If you’re an owner of Sonos speakers, you’re going to like an update that is on its way, because it will offer better sound tailor made for the place where your speakers are sitting, and you won’t even have to pay a thing.
Imagine if the speakers you already owned could sound better just from a simple downloadable update, much like how your phone suddenly gets a little faster or receives an extra feature or two from a firmware update.
That appears to be happening for the millions of Sonos owners out there, as the company prepares an update to its Play speaker range that has the potential to analyse the room a speaker is in and change its acoustic profile to better match the materials making up that room — walls, basins, floors, etc — as well as any objects sitting inside the room.
It’s a release that Sonos is calling “Trueplay”, and it will be made available later this year to owners of the Play:1, Play:3, and Play:5 speakers from Sonos, with the feature able to be switched on and off depending on your preferences, and also so you can see what the technology is doing when it’s in use compared to when it isn’t.
“We are convinced that software can drive many more years of innovation in sound, making speakers sound better in any environment – smarter, more aware, and reactive to their environment,” said Marc Whitten, Chief Product Officer at Sonos, adding “which is why we’re so excited to be launching the first chapter of this innovation with Trueplay.”
“It’s a major step in making sound itself smart,” said Whitten.
The technology isn’t just something Sonos has been working on by itself, either, collaborating with Giles Martin on the area, son of legendary Beatles producer George Martin.
This collaboration has resulted in Sonos being able to tweak its sound and the Trueplay sound calibration system to match what audio engineers are trying to achieve when they produce and master tracks.
“Our remit at Sonos has evolved from constantly working to improve the general sound of all of our speakers to customising them,” said Martin, adding “first by room, and in the future, by person, activity and content.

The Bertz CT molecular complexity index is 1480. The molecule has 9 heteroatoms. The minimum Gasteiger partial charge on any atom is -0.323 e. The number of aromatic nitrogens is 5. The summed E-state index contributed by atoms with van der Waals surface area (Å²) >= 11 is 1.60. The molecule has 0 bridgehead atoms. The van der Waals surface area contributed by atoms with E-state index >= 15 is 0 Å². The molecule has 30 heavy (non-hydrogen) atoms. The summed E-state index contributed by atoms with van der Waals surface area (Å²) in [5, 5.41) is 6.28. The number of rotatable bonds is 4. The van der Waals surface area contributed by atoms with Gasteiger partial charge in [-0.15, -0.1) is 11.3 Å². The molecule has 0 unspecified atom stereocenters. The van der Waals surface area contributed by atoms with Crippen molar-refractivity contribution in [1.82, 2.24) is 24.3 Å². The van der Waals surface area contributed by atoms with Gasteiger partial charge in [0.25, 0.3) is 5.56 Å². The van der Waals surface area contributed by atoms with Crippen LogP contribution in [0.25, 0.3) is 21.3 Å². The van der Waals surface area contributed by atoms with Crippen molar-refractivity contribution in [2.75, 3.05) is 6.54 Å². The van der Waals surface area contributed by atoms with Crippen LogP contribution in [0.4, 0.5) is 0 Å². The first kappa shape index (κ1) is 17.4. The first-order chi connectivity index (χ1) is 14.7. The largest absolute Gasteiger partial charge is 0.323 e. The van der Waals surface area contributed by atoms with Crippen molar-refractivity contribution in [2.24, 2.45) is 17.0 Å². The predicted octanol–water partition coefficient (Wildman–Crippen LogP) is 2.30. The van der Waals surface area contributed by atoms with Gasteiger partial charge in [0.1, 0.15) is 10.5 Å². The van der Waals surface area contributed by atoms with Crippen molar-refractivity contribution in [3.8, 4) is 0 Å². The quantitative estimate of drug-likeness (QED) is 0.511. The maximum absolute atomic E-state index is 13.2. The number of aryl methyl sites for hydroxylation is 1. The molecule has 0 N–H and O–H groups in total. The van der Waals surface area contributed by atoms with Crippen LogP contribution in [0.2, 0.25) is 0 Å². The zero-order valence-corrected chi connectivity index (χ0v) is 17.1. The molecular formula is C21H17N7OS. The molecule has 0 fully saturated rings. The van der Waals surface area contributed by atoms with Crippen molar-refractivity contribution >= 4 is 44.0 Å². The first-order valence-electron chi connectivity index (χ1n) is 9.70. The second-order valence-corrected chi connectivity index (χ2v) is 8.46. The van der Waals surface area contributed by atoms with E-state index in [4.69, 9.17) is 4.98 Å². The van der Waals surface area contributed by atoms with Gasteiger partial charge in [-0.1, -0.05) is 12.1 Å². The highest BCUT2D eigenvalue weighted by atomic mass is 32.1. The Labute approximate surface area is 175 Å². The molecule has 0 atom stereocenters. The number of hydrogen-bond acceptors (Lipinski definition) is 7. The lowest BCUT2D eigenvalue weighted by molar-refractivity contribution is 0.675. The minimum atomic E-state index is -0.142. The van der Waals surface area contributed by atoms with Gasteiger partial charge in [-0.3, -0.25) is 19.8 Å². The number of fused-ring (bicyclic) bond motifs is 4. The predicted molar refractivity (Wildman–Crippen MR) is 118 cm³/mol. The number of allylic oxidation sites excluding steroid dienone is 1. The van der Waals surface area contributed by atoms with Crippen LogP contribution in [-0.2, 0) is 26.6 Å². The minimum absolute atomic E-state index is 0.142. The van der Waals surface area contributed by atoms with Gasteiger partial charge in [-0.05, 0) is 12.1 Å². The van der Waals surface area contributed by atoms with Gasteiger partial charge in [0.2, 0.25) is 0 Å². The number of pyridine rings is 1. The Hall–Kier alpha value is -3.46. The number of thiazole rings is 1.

“We are obsessed with improving the home music experience, which must take into account acoustically unfriendly rooms,” he said. “Tuning a room is the first of many software enhancements that make the experience richer and more personal for listeners whilst giving artists a whole new creative arena.”
Sonos let GadgetGuy test out exactly what the system sounded like ahead of time and wow, you do come away from the demo being reasonably impressed.
First there’s the setup, because that’s part and parcel of what Sonos has to do to get your Play speakers working their best.
To do this, you’ll need an iPhone, an iPad, or an iPod Touch, and you’ll be using this to measure the sound where your speaker is placed. Using the Sonos app, your speaker will play a sound test, and as it plays, you’ll wave your device and its microphone about the room picking up on the sound in various places and measuring how the sound bounces and falls on various materials.
At the moment, this procedure is an iOS only affair, and speaking to Sonos on the matter, it was because there was a consistent microphone quality on Apple products, which itself helped the team come up with consistent and stable results when audio levels were measured. An Android version would be coming for various devices later on, but right now, if you want Sonos TruePlay to be tested for your home, you need an iOS-based product, meaning an iPhone, iPod Touch, or iPad of some sort.
Once the test has been done and your phone or tablet has analysed the sound profile where your speaker is sitting, they information to calibrate the setup is sent to the Sonos speaker, which in turn changes its acoustics to better match your room.
The result is a Sonos speaker that sounds better when Trueplay is switched on, with a listening experience capable of making the slightly hollow sounds of a Play:1 found in the echo-chamber of a bathroom more like the experience you get when you’re in a living room or somewhere that bounces sound far less.
Of course, you don’t have to use Trueplay, and even when it is setup, you can choose whether to have it switched on or off; it’s your call and your choice, but Sonos believes its focus on a software fix for its speakers will make customers happier in the end, providing an upgraded sound experience that doesn’t require you to hand over extra money.
Trueplay’s release isn’t going to be totally immediate, that said, and after reading this article, you won’t be able to login to the Sonos app and just expect the patch to be there.
Rather, Sonos tells GadgetGuy that this will be rolled out in the coming months, appearing later in the year for the Play:1, Play:3, and Play:5 speakers, making sure the Sonos products released in the past few years made for music are all taken care of before moving on to other areas where Sonos can have its Trueplay technology make a dent on.